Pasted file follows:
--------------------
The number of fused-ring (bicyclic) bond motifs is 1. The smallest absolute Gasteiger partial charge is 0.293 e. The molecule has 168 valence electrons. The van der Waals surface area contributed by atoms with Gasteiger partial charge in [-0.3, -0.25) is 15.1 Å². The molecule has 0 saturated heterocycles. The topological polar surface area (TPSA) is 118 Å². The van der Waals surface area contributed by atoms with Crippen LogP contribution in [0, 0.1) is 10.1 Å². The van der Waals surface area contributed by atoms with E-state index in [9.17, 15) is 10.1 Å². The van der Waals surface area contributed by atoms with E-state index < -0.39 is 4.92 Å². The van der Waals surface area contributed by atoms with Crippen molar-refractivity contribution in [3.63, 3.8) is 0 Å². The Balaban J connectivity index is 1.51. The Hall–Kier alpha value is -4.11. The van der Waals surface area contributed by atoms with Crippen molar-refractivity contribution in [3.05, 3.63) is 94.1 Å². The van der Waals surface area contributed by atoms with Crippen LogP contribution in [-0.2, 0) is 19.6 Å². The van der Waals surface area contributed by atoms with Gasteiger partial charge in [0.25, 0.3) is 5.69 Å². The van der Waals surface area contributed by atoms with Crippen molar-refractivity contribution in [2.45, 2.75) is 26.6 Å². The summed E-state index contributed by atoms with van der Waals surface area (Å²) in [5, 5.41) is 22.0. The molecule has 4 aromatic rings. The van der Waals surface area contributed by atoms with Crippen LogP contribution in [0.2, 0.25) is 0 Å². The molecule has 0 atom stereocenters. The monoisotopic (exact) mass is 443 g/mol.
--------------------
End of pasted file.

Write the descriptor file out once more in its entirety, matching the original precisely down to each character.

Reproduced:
The number of fused-ring (bicyclic) bond motifs is 1. The smallest absolute Gasteiger partial charge is 0.293 e. The molecule has 168 valence electrons. The van der Waals surface area contributed by atoms with Gasteiger partial charge in [-0.3, -0.25) is 15.1 Å². The molecule has 0 saturated heterocycles. The topological polar surface area (TPSA) is 118 Å². The van der Waals surface area contributed by atoms with Crippen LogP contribution in [0, 0.1) is 10.1 Å². The van der Waals surface area contributed by atoms with E-state index in [9.17, 15) is 10.1 Å². The van der Waals surface area contributed by atoms with E-state index < -0.39 is 4.92 Å². The van der Waals surface area contributed by atoms with Crippen molar-refractivity contribution in [3.63, 3.8) is 0 Å². The Balaban J connectivity index is 1.51. The Hall–Kier alpha value is -4.11. The van der Waals surface area contributed by atoms with Crippen molar-refractivity contribution in [3.05, 3.63) is 94.1 Å². The van der Waals surface area contributed by atoms with Crippen LogP contribution in [-0.2, 0) is 19.6 Å². The van der Waals surface area contributed by atoms with Gasteiger partial charge in [0.25, 0.3) is 5.69 Å². The van der Waals surface area contributed by atoms with Crippen molar-refractivity contribution in [2.45, 2.75) is 26.6 Å². The summed E-state index contributed by atoms with van der Waals surface area (Å²) in [5, 5.41) is 22.0. The molecule has 4 aromatic rings. The van der Waals surface area contributed by atoms with Crippen LogP contribution in [0.2, 0.25) is 0 Å². The molecule has 0 atom stereocenters. The monoisotopic (exact) mass is 443 g/mol.